# Spinning Pins

Condenado a estar toda la vida, preparando alguna despedida (Desarraigo, Extremoduro)

I live just a few minutes from the Spanish National Museum of Science and Technology (MUNCYT), where I use to go from time to time with my family. The museum is plenty of interesting artifacts, from a portrait of Albert Einstein made with thousands of small dices to a wind machine to experiment with the Bernoulli’s effect. There is also a device which creates waves. It is formed by a number of sticks, arranged vertically, each of one ending with a ball (so it forms a sort of pin). When you push the start button, all the pins start to move describing circles. Since each pair of consecutive pins are separated by the same angle, the resulting movement imitates a wave. In this experiment I created some other machines. The first one imitates exactly the one of the museum:

If you look carefully only to one pin, you will see how it describes a circle. Each one starts at a different angle and all them move at the same speed. Although an individual pin is pretty boring, all together create a nice pattern. The museum’s machine is formed just by one row of 20 pins. I created a 20×20 grid of pins to make result more appealing.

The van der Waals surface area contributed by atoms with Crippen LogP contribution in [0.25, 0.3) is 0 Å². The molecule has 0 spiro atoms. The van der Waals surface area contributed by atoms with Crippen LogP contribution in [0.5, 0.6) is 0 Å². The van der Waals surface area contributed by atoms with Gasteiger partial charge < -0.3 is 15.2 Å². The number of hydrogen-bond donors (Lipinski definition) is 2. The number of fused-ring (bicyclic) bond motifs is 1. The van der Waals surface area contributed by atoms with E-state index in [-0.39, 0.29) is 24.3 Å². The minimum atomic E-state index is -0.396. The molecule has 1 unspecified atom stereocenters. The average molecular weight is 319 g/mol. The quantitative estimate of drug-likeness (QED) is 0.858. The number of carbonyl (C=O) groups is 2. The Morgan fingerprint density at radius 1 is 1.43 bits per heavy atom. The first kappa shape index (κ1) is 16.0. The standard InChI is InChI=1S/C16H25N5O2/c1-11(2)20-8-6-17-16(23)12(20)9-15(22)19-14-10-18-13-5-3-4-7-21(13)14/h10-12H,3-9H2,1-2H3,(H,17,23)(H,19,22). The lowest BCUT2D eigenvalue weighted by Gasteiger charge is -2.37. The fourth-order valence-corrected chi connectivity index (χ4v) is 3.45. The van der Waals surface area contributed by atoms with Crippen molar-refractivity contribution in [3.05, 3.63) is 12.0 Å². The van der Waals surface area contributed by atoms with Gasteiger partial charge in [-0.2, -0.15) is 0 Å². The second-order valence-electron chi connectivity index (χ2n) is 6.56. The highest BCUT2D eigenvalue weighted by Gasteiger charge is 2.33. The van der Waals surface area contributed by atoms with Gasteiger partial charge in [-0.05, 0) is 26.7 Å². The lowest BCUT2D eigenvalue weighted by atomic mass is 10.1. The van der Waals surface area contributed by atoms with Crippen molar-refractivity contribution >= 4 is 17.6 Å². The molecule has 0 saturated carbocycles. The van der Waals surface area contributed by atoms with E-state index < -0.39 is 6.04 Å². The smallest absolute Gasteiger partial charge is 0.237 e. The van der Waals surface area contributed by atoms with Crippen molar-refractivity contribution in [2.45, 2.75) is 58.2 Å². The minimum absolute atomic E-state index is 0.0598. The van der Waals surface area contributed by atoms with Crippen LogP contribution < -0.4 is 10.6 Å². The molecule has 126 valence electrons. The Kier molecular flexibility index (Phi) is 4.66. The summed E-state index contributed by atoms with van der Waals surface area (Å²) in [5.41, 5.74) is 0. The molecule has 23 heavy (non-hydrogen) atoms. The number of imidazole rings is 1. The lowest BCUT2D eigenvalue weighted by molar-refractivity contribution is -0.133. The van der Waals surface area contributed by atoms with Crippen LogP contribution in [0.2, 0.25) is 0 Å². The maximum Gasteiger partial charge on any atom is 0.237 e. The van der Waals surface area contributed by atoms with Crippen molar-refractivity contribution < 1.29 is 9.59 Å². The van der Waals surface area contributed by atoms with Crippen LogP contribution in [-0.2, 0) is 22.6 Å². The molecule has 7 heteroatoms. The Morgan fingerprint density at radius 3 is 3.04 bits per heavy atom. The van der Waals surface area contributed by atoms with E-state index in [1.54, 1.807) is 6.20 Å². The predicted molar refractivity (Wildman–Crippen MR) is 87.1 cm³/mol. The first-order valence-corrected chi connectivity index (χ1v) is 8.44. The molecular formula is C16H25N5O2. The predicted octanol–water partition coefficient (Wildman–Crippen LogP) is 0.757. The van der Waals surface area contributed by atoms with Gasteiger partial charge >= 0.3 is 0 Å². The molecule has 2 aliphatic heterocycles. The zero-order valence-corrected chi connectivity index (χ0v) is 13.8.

Playing with the angle between pins you can create another nice patterns like these:

The code is incredibly simple and can be used as a starting point to create much more complicated patterns, changing the speed depending on time or the location of pins. Play with colors or shapes of points, the number of pins or with the separation and speed of them. The magic of movement is created with `gganimate` package. You can find the code here.

Merry Christmas and Happy New Year. Thanks a lot for reading my posts.

## 5 thoughts on “Spinning Pins”

1. Natalia says:

It is amazing! Very goog web. Congratulations

2. Antonio S.P. says:

Hi, I found this pretty cool and couldn’t help taking it to OpenProcessing: https://www.openprocessing.org/sketch/824502 . Thanks!

Just added some noise to the wave amplitude (i.e. pin shaft length) as in naturally occurring waves (I guess). Pin-to-pin phase angles (either in-row or in-column) are tweakable with the cursor keys.

(Your blog has a lot of even cooler ideas I’d like to experiment with –if you don’t mind–; just picked up this first because it was particularly straightforward to be implemented in OpenProcessing’s p5.js engine.)

Thanks again!

1. @aschinchon says: